Do I need a visa to visit the UK, and how long can I stay?
It depends on your nationality. If you are from a country that is on a visa waiver list (the USA, for example) you are normally entitled to come to the UK for a short-term holiday without having to pre-apply for any sort of visa.
However, a citizen of a country that is not on the waiver list can apply for a Standard Visitor visa entitling them to stay for up to six months in any one visit. And it is perfectly possible for a person to visit the UK for six months, return home, and immediately apply to visit again. However if you do intend on doing this regularly we recommend you consider a longer term visa or seek advice on the best way to prepare successive applications to avoid refusals.
Individuals who want to visit the UK regularly over a two, five or 10-year period could apply for a long-term visit visa. This will allow them to come in and go out of the UK as much as they like, provided they do not stay for more than six months in any one stay.
I have lived in the UK for a long time. Can I simply be told to leave?
This will depend on your entitlement to stay here.
Our immigration advice extends to situations in which an individual or a family has difficulty in meeting the Home Office’s strict immigration criteria and they are looking at having to leave the UK. In those situations, our immigration solicitors help clients make applications under human rights law on the basis of one of two criteria. The first is that the individual has made their home and family life in the UK and has little or nothing to return to. In that scenario, we apply human rights law to protect the interests of the individual and of their family.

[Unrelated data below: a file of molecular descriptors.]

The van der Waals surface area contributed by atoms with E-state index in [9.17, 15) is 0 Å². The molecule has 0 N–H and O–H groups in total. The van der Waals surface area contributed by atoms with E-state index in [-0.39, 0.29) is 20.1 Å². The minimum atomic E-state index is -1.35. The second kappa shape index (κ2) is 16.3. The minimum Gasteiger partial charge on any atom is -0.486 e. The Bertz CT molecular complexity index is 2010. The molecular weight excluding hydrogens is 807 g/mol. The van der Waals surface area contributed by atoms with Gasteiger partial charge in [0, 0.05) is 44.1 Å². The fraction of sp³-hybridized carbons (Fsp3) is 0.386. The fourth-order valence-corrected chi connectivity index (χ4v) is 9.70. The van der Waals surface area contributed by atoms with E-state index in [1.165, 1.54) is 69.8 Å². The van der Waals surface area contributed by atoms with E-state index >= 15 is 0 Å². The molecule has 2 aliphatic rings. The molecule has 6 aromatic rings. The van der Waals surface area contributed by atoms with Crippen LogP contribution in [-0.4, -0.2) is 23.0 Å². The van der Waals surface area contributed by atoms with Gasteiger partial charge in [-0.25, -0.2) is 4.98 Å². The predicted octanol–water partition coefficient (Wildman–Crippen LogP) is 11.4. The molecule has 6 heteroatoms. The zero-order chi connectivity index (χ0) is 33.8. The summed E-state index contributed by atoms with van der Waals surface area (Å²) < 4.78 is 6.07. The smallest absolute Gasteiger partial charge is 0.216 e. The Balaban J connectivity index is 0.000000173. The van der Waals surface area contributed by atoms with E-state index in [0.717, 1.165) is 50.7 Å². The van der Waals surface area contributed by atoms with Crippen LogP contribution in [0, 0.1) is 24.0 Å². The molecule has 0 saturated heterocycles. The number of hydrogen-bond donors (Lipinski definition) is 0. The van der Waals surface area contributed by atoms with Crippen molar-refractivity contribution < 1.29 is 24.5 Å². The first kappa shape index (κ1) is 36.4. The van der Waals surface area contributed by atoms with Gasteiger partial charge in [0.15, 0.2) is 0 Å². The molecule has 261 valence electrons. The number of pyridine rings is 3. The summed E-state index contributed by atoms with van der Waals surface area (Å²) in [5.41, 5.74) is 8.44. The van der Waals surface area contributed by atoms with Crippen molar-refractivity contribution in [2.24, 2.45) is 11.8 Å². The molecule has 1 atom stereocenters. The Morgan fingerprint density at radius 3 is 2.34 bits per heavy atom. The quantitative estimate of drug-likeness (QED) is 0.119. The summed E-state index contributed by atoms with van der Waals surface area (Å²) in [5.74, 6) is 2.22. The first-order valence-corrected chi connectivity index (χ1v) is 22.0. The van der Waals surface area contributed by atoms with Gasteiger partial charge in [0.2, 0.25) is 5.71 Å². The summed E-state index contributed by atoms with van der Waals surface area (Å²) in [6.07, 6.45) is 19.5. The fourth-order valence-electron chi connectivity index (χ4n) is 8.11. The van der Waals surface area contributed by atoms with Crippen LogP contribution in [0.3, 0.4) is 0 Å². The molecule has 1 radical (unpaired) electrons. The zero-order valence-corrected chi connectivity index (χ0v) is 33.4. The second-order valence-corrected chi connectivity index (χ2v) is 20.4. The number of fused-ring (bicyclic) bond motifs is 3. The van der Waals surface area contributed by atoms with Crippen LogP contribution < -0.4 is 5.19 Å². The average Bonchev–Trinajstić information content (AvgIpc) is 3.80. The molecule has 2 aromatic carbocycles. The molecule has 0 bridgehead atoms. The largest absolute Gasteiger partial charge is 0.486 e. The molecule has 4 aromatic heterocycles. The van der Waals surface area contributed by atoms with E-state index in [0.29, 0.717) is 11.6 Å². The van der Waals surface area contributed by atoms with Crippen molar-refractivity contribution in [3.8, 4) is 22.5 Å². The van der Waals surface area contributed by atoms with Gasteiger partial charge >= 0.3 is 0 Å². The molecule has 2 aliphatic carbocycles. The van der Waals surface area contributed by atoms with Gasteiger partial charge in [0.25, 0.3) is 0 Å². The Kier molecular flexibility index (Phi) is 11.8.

The second, known as a private life application, would apply where an individual has established their personal and social life in the UK. The thrust of the legal argument would be that it would be unfair, given the level of the individual’s integration into UK life, to require them to leave.
Our immigration lawyers have a strong track record of successful applications.
I live in the UK. My partner is a foreign national who lives abroad. Will I be able to bring them to the UK?
Potentially, depending on the circumstances. If you can show that you are ‘settled’ in the UK, you may be able to act as a ‘sponsor’ to bring your partner to the UK. There are different provisions that apply to married couples (or civil partners), and unmarried partners. However, it is usually the case that a person who wants to join their partner in the UK will need to meet certain requirements relating to:
- immigration status
- English language skill
- suitability (character and criminal record).
What if my visa application is rejected?
Our immigration solicitors will be able to advise you on any possible review or appeal of that decision. We are experienced in preparing review and appeal cases and in representing clients at hearings in the First-tier Tribunal (Immigration and Asylum).
For information on immigration pricing, click here.